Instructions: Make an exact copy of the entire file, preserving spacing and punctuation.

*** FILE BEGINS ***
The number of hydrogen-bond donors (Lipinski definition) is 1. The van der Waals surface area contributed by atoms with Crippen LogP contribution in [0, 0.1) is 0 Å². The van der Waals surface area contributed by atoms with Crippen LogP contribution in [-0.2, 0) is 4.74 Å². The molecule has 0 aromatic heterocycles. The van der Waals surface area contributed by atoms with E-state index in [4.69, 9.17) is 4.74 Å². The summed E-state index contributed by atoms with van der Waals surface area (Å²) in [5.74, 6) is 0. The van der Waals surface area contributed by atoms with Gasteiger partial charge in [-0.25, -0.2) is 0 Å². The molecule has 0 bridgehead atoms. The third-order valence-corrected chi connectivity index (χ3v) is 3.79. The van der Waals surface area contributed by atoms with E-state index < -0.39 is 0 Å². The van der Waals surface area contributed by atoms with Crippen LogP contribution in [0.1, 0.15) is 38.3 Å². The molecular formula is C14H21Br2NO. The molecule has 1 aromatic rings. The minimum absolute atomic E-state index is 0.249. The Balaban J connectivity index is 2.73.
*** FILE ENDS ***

The number of hydrogen-bond donors (Lipinski definition) is 1. The van der Waals surface area contributed by atoms with Crippen LogP contribution in [0, 0.1) is 0 Å². The van der Waals surface area contributed by atoms with Crippen LogP contribution in [-0.2, 0) is 4.74 Å². The molecule has 0 aromatic heterocycles. The van der Waals surface area contributed by atoms with E-state index in [4.69, 9.17) is 4.74 Å². The summed E-state index contributed by atoms with van der Waals surface area (Å²) in [5.74, 6) is 0. The van der Waals surface area contributed by atoms with Gasteiger partial charge in [-0.25, -0.2) is 0 Å². The molecule has 0 bridgehead atoms. The third-order valence-corrected chi connectivity index (χ3v) is 3.79. The van der Waals surface area contributed by atoms with E-state index < -0.39 is 0 Å². The van der Waals surface area contributed by atoms with Crippen LogP contribution in [0.1, 0.15) is 38.3 Å². The molecular formula is C14H21Br2NO. The molecule has 1 aromatic rings. The minimum absolute atomic E-state index is 0.249. The Balaban J connectivity index is 2.73.